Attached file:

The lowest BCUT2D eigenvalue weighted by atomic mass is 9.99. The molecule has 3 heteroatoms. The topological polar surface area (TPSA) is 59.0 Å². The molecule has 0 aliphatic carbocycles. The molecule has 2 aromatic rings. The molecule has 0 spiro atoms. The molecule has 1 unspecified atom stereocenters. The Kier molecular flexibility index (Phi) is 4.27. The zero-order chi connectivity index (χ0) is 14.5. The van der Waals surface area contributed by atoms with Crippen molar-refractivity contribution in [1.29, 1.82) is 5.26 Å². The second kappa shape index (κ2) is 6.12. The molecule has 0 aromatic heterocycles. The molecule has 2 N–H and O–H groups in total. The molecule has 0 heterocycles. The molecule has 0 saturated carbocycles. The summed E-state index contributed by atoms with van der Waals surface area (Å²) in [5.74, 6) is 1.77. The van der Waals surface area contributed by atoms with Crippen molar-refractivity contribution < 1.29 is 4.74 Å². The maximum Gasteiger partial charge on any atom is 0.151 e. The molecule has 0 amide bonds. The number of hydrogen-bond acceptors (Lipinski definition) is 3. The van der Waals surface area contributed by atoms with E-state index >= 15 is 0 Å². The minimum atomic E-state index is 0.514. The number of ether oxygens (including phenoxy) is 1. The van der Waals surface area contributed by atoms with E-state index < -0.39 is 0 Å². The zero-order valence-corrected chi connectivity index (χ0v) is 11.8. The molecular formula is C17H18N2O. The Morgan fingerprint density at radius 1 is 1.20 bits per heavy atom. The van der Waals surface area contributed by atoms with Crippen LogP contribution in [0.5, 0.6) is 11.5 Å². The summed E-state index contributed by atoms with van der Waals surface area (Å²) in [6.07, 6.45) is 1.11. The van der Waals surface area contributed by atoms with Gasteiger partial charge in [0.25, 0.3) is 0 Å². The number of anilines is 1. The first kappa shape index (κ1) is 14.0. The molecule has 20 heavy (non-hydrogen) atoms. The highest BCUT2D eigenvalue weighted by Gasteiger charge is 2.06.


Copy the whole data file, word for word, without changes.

The lowest BCUT2D eigenvalue weighted by atomic mass is 9.99. The molecule has 3 heteroatoms. The topological polar surface area (TPSA) is 59.0 Å². The molecule has 0 aliphatic carbocycles. The molecule has 2 aromatic rings. The molecule has 0 spiro atoms. The molecule has 1 unspecified atom stereocenters. The Kier molecular flexibility index (Phi) is 4.27. The zero-order chi connectivity index (χ0) is 14.5. The van der Waals surface area contributed by atoms with Crippen molar-refractivity contribution in [1.29, 1.82) is 5.26 Å². The second kappa shape index (κ2) is 6.12. The molecule has 0 aromatic heterocycles. The molecule has 2 N–H and O–H groups in total. The molecule has 0 heterocycles. The molecule has 0 saturated carbocycles. The summed E-state index contributed by atoms with van der Waals surface area (Å²) in [5.74, 6) is 1.77. The van der Waals surface area contributed by atoms with Crippen molar-refractivity contribution < 1.29 is 4.74 Å². The maximum Gasteiger partial charge on any atom is 0.151 e. The molecule has 0 amide bonds. The number of hydrogen-bond acceptors (Lipinski definition) is 3. The van der Waals surface area contributed by atoms with E-state index >= 15 is 0 Å². The minimum atomic E-state index is 0.514. The number of ether oxygens (including phenoxy) is 1. The van der Waals surface area contributed by atoms with E-state index < -0.39 is 0 Å². The zero-order valence-corrected chi connectivity index (χ0v) is 11.8. The molecular formula is C17H18N2O. The Morgan fingerprint density at radius 1 is 1.20 bits per heavy atom. The van der Waals surface area contributed by atoms with Crippen LogP contribution in [0.5, 0.6) is 11.5 Å². The summed E-state index contributed by atoms with van der Waals surface area (Å²) in [6.07, 6.45) is 1.11. The van der Waals surface area contributed by atoms with Gasteiger partial charge in [0.25, 0.3) is 0 Å². The number of anilines is 1. The first kappa shape index (κ1) is 14.0. The molecule has 20 heavy (non-hydrogen) atoms. The highest BCUT2D eigenvalue weighted by Gasteiger charge is 2.06.